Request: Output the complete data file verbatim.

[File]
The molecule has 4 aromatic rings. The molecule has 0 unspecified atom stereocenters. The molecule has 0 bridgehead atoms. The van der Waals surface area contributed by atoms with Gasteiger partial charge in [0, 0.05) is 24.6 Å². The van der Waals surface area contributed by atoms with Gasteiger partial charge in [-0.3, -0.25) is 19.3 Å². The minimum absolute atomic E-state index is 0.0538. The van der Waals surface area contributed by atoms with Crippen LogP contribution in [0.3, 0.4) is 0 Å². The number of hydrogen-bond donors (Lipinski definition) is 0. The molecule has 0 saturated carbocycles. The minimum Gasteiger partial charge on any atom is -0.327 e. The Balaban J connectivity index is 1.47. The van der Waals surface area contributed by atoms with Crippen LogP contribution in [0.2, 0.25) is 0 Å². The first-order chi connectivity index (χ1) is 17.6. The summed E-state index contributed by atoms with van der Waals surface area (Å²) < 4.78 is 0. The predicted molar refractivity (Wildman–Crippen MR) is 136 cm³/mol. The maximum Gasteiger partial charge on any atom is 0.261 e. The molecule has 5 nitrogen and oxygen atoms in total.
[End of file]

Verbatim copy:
The molecule has 4 aromatic rings. The molecule has 0 unspecified atom stereocenters. The molecule has 0 bridgehead atoms. The van der Waals surface area contributed by atoms with Gasteiger partial charge in [0, 0.05) is 24.6 Å². The van der Waals surface area contributed by atoms with Gasteiger partial charge in [-0.3, -0.25) is 19.3 Å². The minimum absolute atomic E-state index is 0.0538. The van der Waals surface area contributed by atoms with Crippen LogP contribution in [0.3, 0.4) is 0 Å². The number of hydrogen-bond donors (Lipinski definition) is 0. The molecule has 0 saturated carbocycles. The minimum Gasteiger partial charge on any atom is -0.327 e. The Balaban J connectivity index is 1.47. The van der Waals surface area contributed by atoms with Crippen LogP contribution in [0.2, 0.25) is 0 Å². The first-order chi connectivity index (χ1) is 17.6. The summed E-state index contributed by atoms with van der Waals surface area (Å²) < 4.78 is 0. The predicted molar refractivity (Wildman–Crippen MR) is 136 cm³/mol. The maximum Gasteiger partial charge on any atom is 0.261 e. The molecule has 5 nitrogen and oxygen atoms in total.